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Wales, United Kingdom
In autumn 2010, my husband Ian and I both quit our jobs, sold our house and left the flatlands of the east for the mountains of Wales. Our goal is to create a more self-sufficient lifestyle in a place we actually like living. Whilst Ian will continue to earn some money as a freelancer, my part of the project is to reduce how much we spend by growing and making as much of what we need as possible. The purpose of this blog is to keep friends updated with how the grand project is progressing, but all are welcome here. If you're not a friend already, well perhaps you might become one.

Wednesday, 18 June 2014

Organic fertilizer

If you're the kind of person who's prone to saying, Eew, too much information! then look away now. No, I mean it. This may look innocuous to start with, but by the time you get to the end of the post, you won't be enjoying it. Still here? Well don't say I didn't warn you.

To grow crops, I need to feed the soil, and I have various sources of food for it. I've mentioned before that I was given a load of horse manure earlier this year, which is great. Another source of fertilizer is wood ash from the wood burning stove. This is quite strongly alkaline, so I use it in place of lime, with bonus nutrients, particularly potassium. I gather seaweed and feed it to my asparagus, though I'm not sure it's doing much good, and of course, I also have garden compost.

Compost heap, half dug out

There's a lot written about how to make compost properly, but as far as I can tell, most of it seems to be how to make compost quickly. I'm not fussy about mine, apart from trying to avoid thick layers of one type of thing, like crass clippings or autumn leaves (those mostly go in a separate heap). I put pretty much everything on there. What hasn't rotted down in a year or so goes on the next heap. Last year's heap yielded somewhat upwards of 100 gallons of compost, one ants' next and three pounds of new potatoes.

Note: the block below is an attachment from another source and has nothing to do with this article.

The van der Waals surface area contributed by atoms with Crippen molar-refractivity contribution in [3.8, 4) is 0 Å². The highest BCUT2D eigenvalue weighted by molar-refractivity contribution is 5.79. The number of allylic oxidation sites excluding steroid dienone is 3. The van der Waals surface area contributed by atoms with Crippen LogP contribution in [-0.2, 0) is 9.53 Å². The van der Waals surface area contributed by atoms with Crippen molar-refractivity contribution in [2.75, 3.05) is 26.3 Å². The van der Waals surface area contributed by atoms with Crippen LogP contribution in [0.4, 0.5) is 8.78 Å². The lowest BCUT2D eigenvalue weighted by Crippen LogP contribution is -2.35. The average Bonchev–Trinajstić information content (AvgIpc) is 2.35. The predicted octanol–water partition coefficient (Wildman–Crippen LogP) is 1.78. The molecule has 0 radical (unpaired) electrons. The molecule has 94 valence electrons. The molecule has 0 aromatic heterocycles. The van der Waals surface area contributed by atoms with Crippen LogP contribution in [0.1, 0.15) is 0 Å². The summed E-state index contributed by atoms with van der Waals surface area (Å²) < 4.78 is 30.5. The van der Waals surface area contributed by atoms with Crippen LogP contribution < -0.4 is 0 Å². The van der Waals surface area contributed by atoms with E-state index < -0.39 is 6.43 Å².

In addition to this I make several liquid feeds, primarily for tomatoes, which I grow in pots bags. Comfrey is well known as a tomato feed due to its high potassium content, and I have a large plant in what's currently the potato patch. It doesn't self seed prolifically, possibly because I cut it before it has a chance, but every year there are a few seedlings, which I transplant to the edge of the driveway, so at some point I'll have a decent sized patch. Many people cut the leaves as soon as they're up, but the bees love the flowers so I leave it until after it's flowered. I don't quite leave it until it's finished flowering because it does this:

Comfrey sprawling all over the potatoes. It went all over the path, too, until I bent the stems back.

A friend gave me a useful tip about comfrey tea: It's not necessary to put it in water and leave it to make a foul-smelling brew. If you just pack the leaves into a container with a weight on them, they'll produce a more concentrated tea that doesn't smell nearly as bad.

I took an old water canteen that we bought for camping...

Five gallons is unnecessarily large for camping, and very heavy when full.
That tap is useful.

... and cut a lid into the top of it.

Not easy to get anything other than water into this without a lid

I pack the leaves into this - if there's space I include nettles as well as comfrey - and weight it down with a stone. I say leaves - I can't actually be bothered to strip them off the stalks, so I have a lot of very bulky stalks as well. If I didn't have the stalks, I could fit more nettles in.

After a while, I can draw off a dark liquid that needs diluting about 1:20 before feeding to plants.

I had horsetail so I made a tea from it, then forgot what it was supposed to be for. I think it might be a spray for blight.

The unlabelled bottles on the left are urine. Yes, that's right... mine. It doesn't smell very nice, but if I can put up with that small unpleasantness, I have an excellent, well balanced fertilizer. The limiting factor on how much can be used is the salt content, but as I have a fairly low-salt diet, I'm not too worried about that. It's completely free, and I'd otherwise use drinking water to flush it away. It's a no-brainer, really.

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